I am currently looking at ways to combine a piano with elements of different interfaces, to enable fully interactive control of electronics whilst playing the instrument normally and on the strings/soundboard/body. I currently use icube sensors and MIDI, serial-driven & FFT-responsive motors. It is in constant development.
Mary Simoni: designer, builder, software developer, composer
The performer wears jewelry (e.g. a bracelet) that communicates with a microprocessor connected to a computer.
Fake Radio, an interface holding a PIC microcontroller, with 6 channels of continous control parameters and 6 channels of audio level control. Fake Radio can be connected to a computer for further processing of the audio, using Max/MSP or Pure Data (Pd).
Fake Radio is an interface, a digital musical instrument and a sound sculpture. The starting point of the interface is based around the concept of radio as transmission/reception and pure sound. The sound is transmitted from Fake Radio and is not received. Fake Radio is based on the idea of minimal design for an easy to understand interaction. Fake Radio is based on Frequency Modulation Synthesis and the dynamics of poly-rhythmic, tempo, time stretch and the variation of sound/silence referred to as time cracks in manipulation of pure sound.
Graham Coleman: developer
Mused is a software instrument / information visualization interface designed to aid sample-based composition and interaction. Using basic onset-detection techniques to build a database of note-sized units, musical features are extracted from the units. The user can then navigate the units on a scatter plot with zoom and dynamic queries on the unit features. There is a basic keyboard sampler implemented.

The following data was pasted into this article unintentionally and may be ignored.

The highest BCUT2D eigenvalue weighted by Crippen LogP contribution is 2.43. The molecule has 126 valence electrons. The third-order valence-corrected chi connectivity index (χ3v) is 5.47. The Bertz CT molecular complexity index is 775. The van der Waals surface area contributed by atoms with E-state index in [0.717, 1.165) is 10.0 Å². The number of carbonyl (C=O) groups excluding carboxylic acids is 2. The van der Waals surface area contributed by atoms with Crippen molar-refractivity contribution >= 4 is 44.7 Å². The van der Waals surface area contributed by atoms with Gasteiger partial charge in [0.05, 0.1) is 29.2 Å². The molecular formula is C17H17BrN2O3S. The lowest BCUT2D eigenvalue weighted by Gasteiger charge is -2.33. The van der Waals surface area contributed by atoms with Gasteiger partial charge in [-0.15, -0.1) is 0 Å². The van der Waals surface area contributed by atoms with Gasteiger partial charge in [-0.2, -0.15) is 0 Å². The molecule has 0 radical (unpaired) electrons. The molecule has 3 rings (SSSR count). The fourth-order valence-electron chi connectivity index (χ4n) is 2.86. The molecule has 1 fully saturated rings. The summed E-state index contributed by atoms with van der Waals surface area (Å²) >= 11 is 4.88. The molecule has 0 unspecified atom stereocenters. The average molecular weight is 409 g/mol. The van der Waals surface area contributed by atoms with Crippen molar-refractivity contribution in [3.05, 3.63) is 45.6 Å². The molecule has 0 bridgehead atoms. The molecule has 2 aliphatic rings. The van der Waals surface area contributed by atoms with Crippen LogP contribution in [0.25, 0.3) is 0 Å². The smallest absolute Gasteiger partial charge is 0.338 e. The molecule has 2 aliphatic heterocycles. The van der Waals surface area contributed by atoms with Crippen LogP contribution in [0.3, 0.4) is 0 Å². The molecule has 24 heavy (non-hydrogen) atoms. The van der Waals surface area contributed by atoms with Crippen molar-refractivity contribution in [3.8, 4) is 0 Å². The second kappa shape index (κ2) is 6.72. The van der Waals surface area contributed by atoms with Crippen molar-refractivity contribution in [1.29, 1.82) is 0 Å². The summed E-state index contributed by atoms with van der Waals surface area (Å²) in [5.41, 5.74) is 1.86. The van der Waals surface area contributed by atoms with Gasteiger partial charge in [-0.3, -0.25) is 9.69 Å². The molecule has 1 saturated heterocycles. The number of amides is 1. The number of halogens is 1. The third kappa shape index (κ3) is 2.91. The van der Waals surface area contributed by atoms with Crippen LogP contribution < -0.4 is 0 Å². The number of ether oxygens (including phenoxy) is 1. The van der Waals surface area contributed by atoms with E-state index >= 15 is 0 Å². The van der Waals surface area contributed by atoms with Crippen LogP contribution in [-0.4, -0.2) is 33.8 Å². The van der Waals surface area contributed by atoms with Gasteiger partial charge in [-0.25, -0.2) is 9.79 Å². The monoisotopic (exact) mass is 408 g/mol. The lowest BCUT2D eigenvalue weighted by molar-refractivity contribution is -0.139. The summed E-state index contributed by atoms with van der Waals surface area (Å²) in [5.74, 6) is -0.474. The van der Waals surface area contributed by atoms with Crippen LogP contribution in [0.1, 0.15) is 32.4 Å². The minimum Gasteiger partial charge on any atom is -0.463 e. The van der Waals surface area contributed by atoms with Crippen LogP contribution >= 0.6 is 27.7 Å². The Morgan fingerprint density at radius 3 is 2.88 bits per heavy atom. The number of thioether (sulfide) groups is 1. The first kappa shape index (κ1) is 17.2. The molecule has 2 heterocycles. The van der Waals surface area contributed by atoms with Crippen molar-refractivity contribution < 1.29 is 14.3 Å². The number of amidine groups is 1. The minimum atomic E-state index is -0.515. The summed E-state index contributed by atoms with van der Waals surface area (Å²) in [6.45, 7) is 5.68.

The eMIC is an interface designed for vocal performers it consists of a standard microphones stand and is fitted with a number of sensors and controllers. The primary goals were to allow the vocalist a greater degree of control over the processing of their voice during performance. The eMIC consists of a standard microphone stand. It has —
- An industrial joystick on the top of the stand.
- Pressure sensors attached to the mic holder.
- Slide sensors on the side of the stand shaft.
- Distance sensors on the joystick casing at the top of the stand.
- 3 toggle switches at the top of the stand on the joystick casing.
- A tilt sensor in the base of the stand.
- A pressure sensor for the foot located on the base of the stand.
- 3 toggle switches on the base of the stand.
The Jamodrum is a custom tabletop interface with four player stations to control visual and aural elements for collaborative gaming or music-making. Each station has a custom-built turntable device with an embedded electronic drum pad that together provide players with two methods of input. Each station is also equipped with a built-in directional speaker for audio feedback. Computer graphics accentuate the players’ collective actions and create a more immersive environment by projecting onto the tabletop and the walls of the exhibit space.
Yamaha’s Tenori-On functions as both a performance input controller and display. It consists of a 16×16 grid of 256 identical LED buttons in a square-shaped magnesium frame. Along the sides are function buttons letting users make changes to volume, octave, tempo, transposition, note lengths, and loop point and speed.